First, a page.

We tell our kids to eat spinach because it will make them big and strong. Doesn’t matter if the spinach doesn’t actually have the nutrients to get kids big and strong. Doesn’t matter if we’ve cooked the goodness out of the spinach. The kids swallow the idea — and hopefully the spinach. We all present information in the best light.
And when we add figures and facts, it becomes something written in stone.
Except it’s not written in stone. It’s not cold, hard fact. It’s just one view, one presentation of the data.
Problem 2: Hand-me down facts
Use tea bags to polish hardwood floors. Mix turmeric and honey in hot water and drink it for a cough. Use the underside of a ceramic mug to put an edge on that dull kitchen knife.
These are hand-me down facts. They work — but do they work just the way they’re written? Did the author leave out a piece of critical information in the re-telling? Perhaps you have to steep the tea bags for a certain amount of time. Maybe you have to be careful to get the exact correct angle between your knife and that ceramic mug.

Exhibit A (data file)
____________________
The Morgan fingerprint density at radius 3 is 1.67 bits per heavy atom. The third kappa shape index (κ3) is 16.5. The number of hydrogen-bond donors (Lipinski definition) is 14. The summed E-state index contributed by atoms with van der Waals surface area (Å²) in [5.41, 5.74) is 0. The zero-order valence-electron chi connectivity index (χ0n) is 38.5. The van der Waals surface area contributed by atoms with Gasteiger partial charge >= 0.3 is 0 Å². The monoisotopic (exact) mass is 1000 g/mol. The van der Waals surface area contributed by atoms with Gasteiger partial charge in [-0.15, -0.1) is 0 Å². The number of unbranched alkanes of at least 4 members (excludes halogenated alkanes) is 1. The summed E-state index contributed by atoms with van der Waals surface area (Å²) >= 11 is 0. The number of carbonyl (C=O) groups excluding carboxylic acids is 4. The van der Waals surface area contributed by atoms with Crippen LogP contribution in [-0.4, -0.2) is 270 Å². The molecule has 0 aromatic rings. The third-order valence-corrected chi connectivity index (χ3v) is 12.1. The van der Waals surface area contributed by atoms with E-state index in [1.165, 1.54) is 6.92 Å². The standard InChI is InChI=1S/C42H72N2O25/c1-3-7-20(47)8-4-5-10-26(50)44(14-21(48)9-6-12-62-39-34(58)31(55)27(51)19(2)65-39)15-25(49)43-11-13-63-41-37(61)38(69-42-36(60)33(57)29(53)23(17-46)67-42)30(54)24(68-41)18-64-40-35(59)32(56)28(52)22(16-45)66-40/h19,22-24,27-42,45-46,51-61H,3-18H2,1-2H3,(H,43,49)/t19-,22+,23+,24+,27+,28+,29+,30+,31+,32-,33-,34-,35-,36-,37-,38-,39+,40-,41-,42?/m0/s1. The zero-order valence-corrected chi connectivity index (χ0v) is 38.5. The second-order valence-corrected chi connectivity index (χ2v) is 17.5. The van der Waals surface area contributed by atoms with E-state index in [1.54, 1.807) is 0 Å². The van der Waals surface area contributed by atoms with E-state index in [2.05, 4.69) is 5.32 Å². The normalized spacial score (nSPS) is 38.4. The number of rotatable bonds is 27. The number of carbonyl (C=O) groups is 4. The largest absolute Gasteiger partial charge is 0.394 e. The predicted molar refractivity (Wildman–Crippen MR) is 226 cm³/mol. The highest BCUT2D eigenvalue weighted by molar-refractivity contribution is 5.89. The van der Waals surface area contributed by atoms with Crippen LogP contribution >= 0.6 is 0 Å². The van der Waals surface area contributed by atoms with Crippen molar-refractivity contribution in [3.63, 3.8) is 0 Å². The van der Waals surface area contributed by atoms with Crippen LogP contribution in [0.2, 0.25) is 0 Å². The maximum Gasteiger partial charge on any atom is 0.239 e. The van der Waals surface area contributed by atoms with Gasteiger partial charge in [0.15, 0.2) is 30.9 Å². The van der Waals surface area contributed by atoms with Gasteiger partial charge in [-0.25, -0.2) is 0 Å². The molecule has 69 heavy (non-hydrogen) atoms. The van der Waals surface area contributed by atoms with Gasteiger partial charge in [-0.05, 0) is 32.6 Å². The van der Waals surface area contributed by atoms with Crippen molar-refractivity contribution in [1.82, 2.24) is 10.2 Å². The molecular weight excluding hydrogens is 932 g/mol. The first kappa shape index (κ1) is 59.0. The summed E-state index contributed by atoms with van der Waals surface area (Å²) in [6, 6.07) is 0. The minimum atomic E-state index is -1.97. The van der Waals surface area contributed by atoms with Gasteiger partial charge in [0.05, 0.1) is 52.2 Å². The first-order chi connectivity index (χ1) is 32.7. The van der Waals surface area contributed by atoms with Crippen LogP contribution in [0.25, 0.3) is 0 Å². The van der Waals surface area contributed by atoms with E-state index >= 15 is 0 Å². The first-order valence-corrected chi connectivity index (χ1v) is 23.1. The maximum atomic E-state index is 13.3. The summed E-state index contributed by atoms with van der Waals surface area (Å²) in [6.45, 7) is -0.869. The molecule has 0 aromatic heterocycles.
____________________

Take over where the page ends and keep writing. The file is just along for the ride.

Facts often develop holes over time.
As stories get handed down, they lose information. The main part of the story may be true, but misleading without key pieces of information that go with it. The only way to be sure it to check for yourself. You take those tea bags and polish a part of your hardwood floor. If the floors shine, you’ve got a personal story of your own to tell.
Hand-me-down data looks valid, but unless you’ve proved it yourself, you’re quoting unproven research.
And that takes us to the final problem: The data keeps changing.
Problem 3: Facts evolve
As recently as 1980, most neuroscientists would tell you with confidence that the brain had no meaningful plasticity.
Plasticity means that the brain is adaptable. That it can heal damage from strokes, accidents, and other horrible things, and that it can change and adapt after the critical period of childhood.